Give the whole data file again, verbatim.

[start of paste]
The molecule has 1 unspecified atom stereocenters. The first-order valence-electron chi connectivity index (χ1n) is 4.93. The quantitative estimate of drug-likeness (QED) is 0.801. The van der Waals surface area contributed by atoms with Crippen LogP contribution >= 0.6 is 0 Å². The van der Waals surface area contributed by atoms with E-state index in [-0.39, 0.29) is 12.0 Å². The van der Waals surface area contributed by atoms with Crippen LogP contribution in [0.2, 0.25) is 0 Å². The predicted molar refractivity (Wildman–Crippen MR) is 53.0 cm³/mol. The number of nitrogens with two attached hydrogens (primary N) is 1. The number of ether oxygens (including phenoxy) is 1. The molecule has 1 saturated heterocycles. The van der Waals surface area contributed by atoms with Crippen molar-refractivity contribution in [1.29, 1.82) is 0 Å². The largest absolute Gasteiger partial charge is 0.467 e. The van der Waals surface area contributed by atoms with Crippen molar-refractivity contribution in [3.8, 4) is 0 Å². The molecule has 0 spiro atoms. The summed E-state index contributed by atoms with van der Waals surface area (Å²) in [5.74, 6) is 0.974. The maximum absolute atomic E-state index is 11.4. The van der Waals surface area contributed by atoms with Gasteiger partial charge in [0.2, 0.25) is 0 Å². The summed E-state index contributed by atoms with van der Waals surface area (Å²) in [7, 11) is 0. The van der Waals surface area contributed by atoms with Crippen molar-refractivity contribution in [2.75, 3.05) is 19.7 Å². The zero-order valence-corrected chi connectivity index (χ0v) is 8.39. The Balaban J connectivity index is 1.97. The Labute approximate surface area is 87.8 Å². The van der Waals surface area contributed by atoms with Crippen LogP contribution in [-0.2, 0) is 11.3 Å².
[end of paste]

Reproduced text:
The molecule has 1 unspecified atom stereocenters. The first-order valence-electron chi connectivity index (χ1n) is 4.93. The quantitative estimate of drug-likeness (QED) is 0.801. The van der Waals surface area contributed by atoms with Crippen LogP contribution >= 0.6 is 0 Å². The van der Waals surface area contributed by atoms with E-state index in [-0.39, 0.29) is 12.0 Å². The van der Waals surface area contributed by atoms with Crippen LogP contribution in [0.2, 0.25) is 0 Å². The predicted molar refractivity (Wildman–Crippen MR) is 53.0 cm³/mol. The number of nitrogens with two attached hydrogens (primary N) is 1. The number of ether oxygens (including phenoxy) is 1. The molecule has 1 saturated heterocycles. The van der Waals surface area contributed by atoms with Crippen molar-refractivity contribution in [1.29, 1.82) is 0 Å². The largest absolute Gasteiger partial charge is 0.467 e. The van der Waals surface area contributed by atoms with Crippen molar-refractivity contribution in [3.8, 4) is 0 Å². The molecule has 0 spiro atoms. The summed E-state index contributed by atoms with van der Waals surface area (Å²) in [5.74, 6) is 0.974. The maximum absolute atomic E-state index is 11.4. The van der Waals surface area contributed by atoms with Gasteiger partial charge in [0.2, 0.25) is 0 Å². The summed E-state index contributed by atoms with van der Waals surface area (Å²) in [7, 11) is 0. The van der Waals surface area contributed by atoms with Crippen molar-refractivity contribution in [2.75, 3.05) is 19.7 Å². The zero-order valence-corrected chi connectivity index (χ0v) is 8.39. The Balaban J connectivity index is 1.97. The Labute approximate surface area is 87.8 Å². The van der Waals surface area contributed by atoms with Crippen LogP contribution in [-0.2, 0) is 11.3 Å².